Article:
Now, tape the dime to the sharp end of the pointer, just barely leaving the tip of the pointer visible so you can take your measurements later. Then, glue one end of the hair to the pointer about halfway between the dime and the thumbtack. Allow the glue to dry. Now, holding the pointer still so it points straight to the right, pull the hair straight up and glue the loose ends to the mounting board near the top. After allowing the glue to dry, hang your hygrometer with the pointer at the bottom pointing to the right. Make a mark on the mounting board where the tip of the pointer is located.

On a day of high humidity, the hair will be slightly longer, so the pointer will point slightly lower. On days with lower humidity, the hair will be slightly shorter, so the pointer will point slightly higher. Make your daily observations by using a ruler to measure the distance from the mark on your mounting board to where the pointer is that day.

Thermometer

You probably already know that a thermometer is an instrument to measure temperature. To make your thermometer, you'll need a small bottle with a narrow opening, a clear drinking straw, some water, and food coloring. You'll also need some more modeling clay or Silly Putty® (chewing gum won't work well this time).

To start, roll your clay into a "worm" a few inches long. Wrap this around the drinking straw, right in the middle. Set aside.

Now, fill the bottle halfway with water, then add a few drops of food coloring and stir it up. Fill the bottle with water the rest of the way, clear up to the brim. (You may want to work in the sink for this part so you don't spill the colored water on the carpet!) Take your straw with the clay wrapped around it and place it in the bottle. Press the clay tightly around the straw and the mouth of the bottle to form an airtight seal. Be sure to press the clay down into the mouth of the bottle a little bit. This will force some of the colored water to rise into the straw where you can see it. Use a black marker to carefully mark the water level on the straw.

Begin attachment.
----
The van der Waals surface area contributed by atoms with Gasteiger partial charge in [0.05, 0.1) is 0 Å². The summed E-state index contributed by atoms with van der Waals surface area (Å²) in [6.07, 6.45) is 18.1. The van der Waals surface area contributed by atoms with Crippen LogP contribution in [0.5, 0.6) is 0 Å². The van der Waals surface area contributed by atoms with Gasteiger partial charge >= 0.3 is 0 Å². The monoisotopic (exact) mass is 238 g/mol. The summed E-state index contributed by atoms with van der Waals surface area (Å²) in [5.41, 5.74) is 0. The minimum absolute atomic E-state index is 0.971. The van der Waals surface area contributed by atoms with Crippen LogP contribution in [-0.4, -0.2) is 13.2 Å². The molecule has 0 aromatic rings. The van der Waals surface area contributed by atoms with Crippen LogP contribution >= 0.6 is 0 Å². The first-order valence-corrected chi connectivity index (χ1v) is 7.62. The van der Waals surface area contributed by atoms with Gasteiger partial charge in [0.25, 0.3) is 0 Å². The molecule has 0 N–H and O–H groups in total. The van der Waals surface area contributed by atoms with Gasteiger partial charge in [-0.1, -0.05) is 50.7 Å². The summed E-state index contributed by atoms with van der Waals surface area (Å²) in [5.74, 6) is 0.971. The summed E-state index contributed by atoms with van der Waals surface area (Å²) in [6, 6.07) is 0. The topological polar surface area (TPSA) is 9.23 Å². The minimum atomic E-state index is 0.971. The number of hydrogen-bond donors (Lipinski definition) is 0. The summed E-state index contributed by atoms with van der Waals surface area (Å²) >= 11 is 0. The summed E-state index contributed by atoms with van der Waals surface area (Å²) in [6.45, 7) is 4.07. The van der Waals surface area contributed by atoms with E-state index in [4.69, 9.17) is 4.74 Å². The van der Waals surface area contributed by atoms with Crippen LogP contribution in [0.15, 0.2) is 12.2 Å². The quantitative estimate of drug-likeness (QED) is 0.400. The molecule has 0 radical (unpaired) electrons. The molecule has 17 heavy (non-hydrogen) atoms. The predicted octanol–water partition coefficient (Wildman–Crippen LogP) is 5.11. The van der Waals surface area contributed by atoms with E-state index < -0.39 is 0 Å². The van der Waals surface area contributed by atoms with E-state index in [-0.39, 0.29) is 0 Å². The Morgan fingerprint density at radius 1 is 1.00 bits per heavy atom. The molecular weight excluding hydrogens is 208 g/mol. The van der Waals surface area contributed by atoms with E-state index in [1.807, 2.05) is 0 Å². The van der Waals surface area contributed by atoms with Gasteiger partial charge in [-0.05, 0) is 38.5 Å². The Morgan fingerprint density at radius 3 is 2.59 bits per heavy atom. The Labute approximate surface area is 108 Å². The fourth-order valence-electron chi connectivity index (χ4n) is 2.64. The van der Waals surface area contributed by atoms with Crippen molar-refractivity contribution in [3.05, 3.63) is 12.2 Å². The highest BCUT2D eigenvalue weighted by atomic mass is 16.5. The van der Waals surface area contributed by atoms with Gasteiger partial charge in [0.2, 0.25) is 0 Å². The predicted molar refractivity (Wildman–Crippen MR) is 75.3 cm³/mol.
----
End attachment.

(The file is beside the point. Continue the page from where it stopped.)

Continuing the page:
As the water in your thermometer heats up, it expands and forces the water higher in the straw. As the water cools down, the water takes less space so it falls lower in the straw. Since the outside air must heat or cool all the water in the bottle, you'll get faster, more accurate readings with a smaller bottle that contains less water.

Your thermometer isn't calibrated to actually tell the temperature in degrees, but you can still take observations by measuring the water level with a ruler. Place your thermometer in a safe place outside, out of the sun. Bring it inside if freezing temperatures are expected--it will burst if you allow the water to freeze. The thermometers you buy normally use mercury to allow them to measure temperatures lower than 32 or higher than 212, which are the limits for your water-based thermometer.

Weather Journal

You'll need a journal to keep your weather observations in. Each day, write down the observations you measure from your new weather instruments, along with a general description of the current weather conditions and your predictions for the following day.

After a week or two, compile your observations into a table or graph to see if you notice any trends. Before long, you should be able to make general weather forecasts using your own homemade instruments!

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Matthew Lewis, a homeschool graduate, is the web developer, and occasional columnist, for Home School Enrichment Magazine. Matthew is a self-described computer geek who enjoys doing things during his free time which he says would sound much too boring to be mentioned here. You may contact Matthew at matthew@HomeSchoolEnrichment.com

This article was originally published in the Mar/Apr '07 issue of Home School Enrichment Magazine. For more information, visit http://HomeSchoolEnrichment.com